as the elegant and clever courtesan herself used to say - to transact
business which could not be arranged elsewhere. The editorship had been
promised to Hector Merlin. Lucien, Merlin's intimate, was pretty certain
to be his right-hand man, and a _feuilleton_ in a Ministerial paper
had been promised to him besides. All through the dissipations of that
winter Lucien had been secretly making ready for this change of front.
Child as he was, he fancied that he was a deep politician because he
concealed the preparation for the approaching transformation-scene,
while he was counting upon Ministerial largesses to extricate himself
from embarrassment and to lighten Coralie's secret cares. Coralie said
nothing of her distress; she smiled now, as always; but Berenice was
bolder, she kept Lucien informed of their difficulties; and the budding
great man, moved, after the fashion of poets, by the tale of disasters,
would vow that he would begin to work in earnest, and then forget his
resolution, and drown his fleeting cares in excess. One day Coralie saw
the poetic brow overcast, and scolded Berenice, and told her lover that
everything would be settled.

Mme. d'Espard and Mme. de Bargeton were waiting for Lucien's profession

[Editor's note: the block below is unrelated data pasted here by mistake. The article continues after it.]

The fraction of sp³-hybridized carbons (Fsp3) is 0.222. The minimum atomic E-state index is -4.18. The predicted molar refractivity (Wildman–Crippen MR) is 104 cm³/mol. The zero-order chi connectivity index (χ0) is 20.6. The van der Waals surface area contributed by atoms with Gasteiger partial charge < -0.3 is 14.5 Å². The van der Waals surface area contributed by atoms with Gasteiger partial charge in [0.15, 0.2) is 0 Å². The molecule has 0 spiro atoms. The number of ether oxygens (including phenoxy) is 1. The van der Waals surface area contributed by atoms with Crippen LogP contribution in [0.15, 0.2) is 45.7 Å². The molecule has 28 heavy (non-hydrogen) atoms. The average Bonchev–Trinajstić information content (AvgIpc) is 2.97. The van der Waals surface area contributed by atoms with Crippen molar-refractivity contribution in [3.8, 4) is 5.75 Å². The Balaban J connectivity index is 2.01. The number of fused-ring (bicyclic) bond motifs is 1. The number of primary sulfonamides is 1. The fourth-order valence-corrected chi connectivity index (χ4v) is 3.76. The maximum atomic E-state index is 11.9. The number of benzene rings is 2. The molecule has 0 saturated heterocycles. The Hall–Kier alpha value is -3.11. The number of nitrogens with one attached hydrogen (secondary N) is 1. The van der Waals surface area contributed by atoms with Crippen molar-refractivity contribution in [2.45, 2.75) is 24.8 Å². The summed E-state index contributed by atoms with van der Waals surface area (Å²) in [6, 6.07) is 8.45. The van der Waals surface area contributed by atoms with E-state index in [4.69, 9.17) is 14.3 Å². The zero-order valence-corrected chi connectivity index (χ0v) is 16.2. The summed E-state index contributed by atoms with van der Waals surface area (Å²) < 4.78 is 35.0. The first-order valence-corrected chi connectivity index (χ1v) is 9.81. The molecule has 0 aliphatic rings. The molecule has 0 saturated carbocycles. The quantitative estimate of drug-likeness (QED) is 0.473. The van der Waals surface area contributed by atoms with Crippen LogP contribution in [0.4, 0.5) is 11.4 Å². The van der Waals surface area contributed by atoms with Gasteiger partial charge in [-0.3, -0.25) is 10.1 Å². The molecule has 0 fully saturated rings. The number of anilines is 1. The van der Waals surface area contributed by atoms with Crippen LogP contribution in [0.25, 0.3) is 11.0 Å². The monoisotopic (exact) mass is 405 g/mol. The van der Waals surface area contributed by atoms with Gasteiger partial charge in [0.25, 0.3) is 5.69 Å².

of his new creed, so they said, before applying through Chatelet for
the patent which should permit Lucien to bear the so-much desired name.
Lucien had proposed to dedicate the _Marguerites_ to Mme. d'Espard, and
the Marquise seemed to be not a little flattered by a compliment which
authors have been somewhat chary of paying since they became a power in
the land; but when Lucien went to Dauriat and asked after his book, that
worthy publisher met him with excellent reasons for the delay in its
appearance. Dauriat had this and that in hand, which took up all his
time; a new volume by Canalis was coming out, and he did not want the
two books to clash; M. de Lamartine's second series of _Meditations_
was in the press, and two important collections of poetry ought not to
appear together.

By this time, however, Lucien's needs were so pressing that he had
recourse to Finot, and received an advance on his work. When, at a
supper-party that evening, the poet journalist explained his position